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Posted 24 March 2021
Mention by Jazz Grant
Interview by Creative Lives in Progress

“Everyone has the skill set to collage”: Meet visual artist Jazz Grant

Just over a year ago, Jazz Grant was juggling several side jobs and working part-time in fashion. Today, the London-based creative has made a name for herself as a visual artist, with her striking hand-cut collage work. Having initially studied menswear at the London College of Fashion, it was through ‘casually’ creating collages, and later posting them on Instagram, that ultimately helped Jazz connect to a new audience. Collaborations with The Black Curriculum and commissions for the likes of Nike and Burberry soon followed, as Jazz’s style and confidence have continued to grow. Here, she tells us about some recent projects, and why everyone has the ability to collage.

Jazz Grant, photographed by Missohio

Jazz Grant


Name

Jazz Grant

Job Title

Artist

Based

London

Selected Clients

Burberry, Gucci, Adidas

Previous Employment

Fashion Designer

Place of Study

BA Fashion Design Menswear, London College of Fashion (2013–2016)

Website

jazzgrantstudio.com

Social Media

Instagram

What I do

How would you describe what you do?
I’m a visual artist who predominantly works with hand-cut collage. I work on my own practice creating artworks, alongside working on commissions and collaborations with photographers or brands.

If you could sum up your job in a few images, what would they be and why?
These photos (below) sum up my process. I surround myself in this way with every project I work on.

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Jazz’s studio space

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Jazz’s studio space

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Jazz’s studio space

What are the main influences and inspirations behind your work?
At the moment, every piece created is fully inspired by the original images and content themselves. I never fully know how it’s going to turn out, but the image itself dictates the final outcome.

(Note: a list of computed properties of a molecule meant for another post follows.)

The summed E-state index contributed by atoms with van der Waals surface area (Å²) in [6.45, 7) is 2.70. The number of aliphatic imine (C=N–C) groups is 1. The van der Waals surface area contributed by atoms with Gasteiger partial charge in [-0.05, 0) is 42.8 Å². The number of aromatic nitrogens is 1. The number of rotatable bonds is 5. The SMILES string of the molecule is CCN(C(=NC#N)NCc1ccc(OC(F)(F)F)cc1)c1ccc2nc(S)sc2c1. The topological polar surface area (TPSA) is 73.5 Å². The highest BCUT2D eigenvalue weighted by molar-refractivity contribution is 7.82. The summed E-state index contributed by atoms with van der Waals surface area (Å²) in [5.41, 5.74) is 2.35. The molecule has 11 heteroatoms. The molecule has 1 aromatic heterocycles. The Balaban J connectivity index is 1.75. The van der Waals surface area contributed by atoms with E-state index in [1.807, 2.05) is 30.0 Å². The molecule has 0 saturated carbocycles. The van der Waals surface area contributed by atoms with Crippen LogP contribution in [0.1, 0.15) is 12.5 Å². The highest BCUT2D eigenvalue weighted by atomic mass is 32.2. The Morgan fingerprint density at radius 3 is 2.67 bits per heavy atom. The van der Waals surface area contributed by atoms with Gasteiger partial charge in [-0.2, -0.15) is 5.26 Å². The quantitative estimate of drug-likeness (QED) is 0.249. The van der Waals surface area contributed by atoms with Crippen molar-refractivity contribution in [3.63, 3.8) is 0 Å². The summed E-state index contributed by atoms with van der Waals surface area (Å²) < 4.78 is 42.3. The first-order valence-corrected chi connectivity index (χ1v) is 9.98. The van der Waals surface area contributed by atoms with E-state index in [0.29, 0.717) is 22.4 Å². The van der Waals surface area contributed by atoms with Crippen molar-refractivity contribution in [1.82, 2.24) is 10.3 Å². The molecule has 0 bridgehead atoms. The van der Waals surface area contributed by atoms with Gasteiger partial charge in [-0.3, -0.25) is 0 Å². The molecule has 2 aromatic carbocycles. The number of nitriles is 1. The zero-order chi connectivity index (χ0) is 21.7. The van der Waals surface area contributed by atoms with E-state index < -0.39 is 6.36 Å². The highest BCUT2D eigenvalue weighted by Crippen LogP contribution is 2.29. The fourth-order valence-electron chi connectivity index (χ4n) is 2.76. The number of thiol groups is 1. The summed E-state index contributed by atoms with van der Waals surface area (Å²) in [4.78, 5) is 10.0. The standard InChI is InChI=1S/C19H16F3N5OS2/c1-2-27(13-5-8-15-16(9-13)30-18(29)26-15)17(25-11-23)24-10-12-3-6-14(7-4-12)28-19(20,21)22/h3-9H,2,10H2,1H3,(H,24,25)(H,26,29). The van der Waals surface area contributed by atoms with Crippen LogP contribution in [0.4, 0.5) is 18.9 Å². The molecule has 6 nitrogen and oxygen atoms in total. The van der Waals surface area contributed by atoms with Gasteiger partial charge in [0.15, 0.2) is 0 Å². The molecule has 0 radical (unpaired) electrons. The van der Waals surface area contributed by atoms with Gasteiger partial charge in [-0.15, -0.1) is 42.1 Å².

I’m inspired by dimension, form and lines found in imagery. I want to find ways of challenging our perceptions within that.

What’s been your favourite project to work on from the past year, and why?
A really short film, Rhyging Sun. It was a commission by (print publication and digital platform) Boy.Brother.Friend to create a hand-cut collage animation. It was a really personal project in every way, and something I had been gearing up to for a while.

It was a full exploration into an area I had only just discovered. The first full-length feature film to emerge from Jamaica, The Harder They Come by Perry Henzell was a window into a country shrouded in mystery for me. I contacted the family of the director and was granted permission to use frames from the film within my animated collage. The other images, like the sun, moon, and satellite imagery, were mostly found via NASA.

Rhyging Sun
Frames from Rhyging Sun

How I got here

You initially studied menswear at London College of Fashion. Are there any transferable learnings from your studies that apply to the work you do now?
We were encouraged to design through collaging with our research imagery. I remember lecturers would say, “If you can’t draw, collage.” And that was me, really, so I was collaging all the time.

Also, studying fashion is really interesting in that you work so technically; inventing form and line in 3D garments through pattern cutting is really mathematical. But also, we are creating concepts, working with colour and texture, manipulating fabric, sewing, gathering – it’s all definitely very related to what I do now.

“I remember lecturers would say, ‘If you can’t draw, collage.’ And that was me, really.”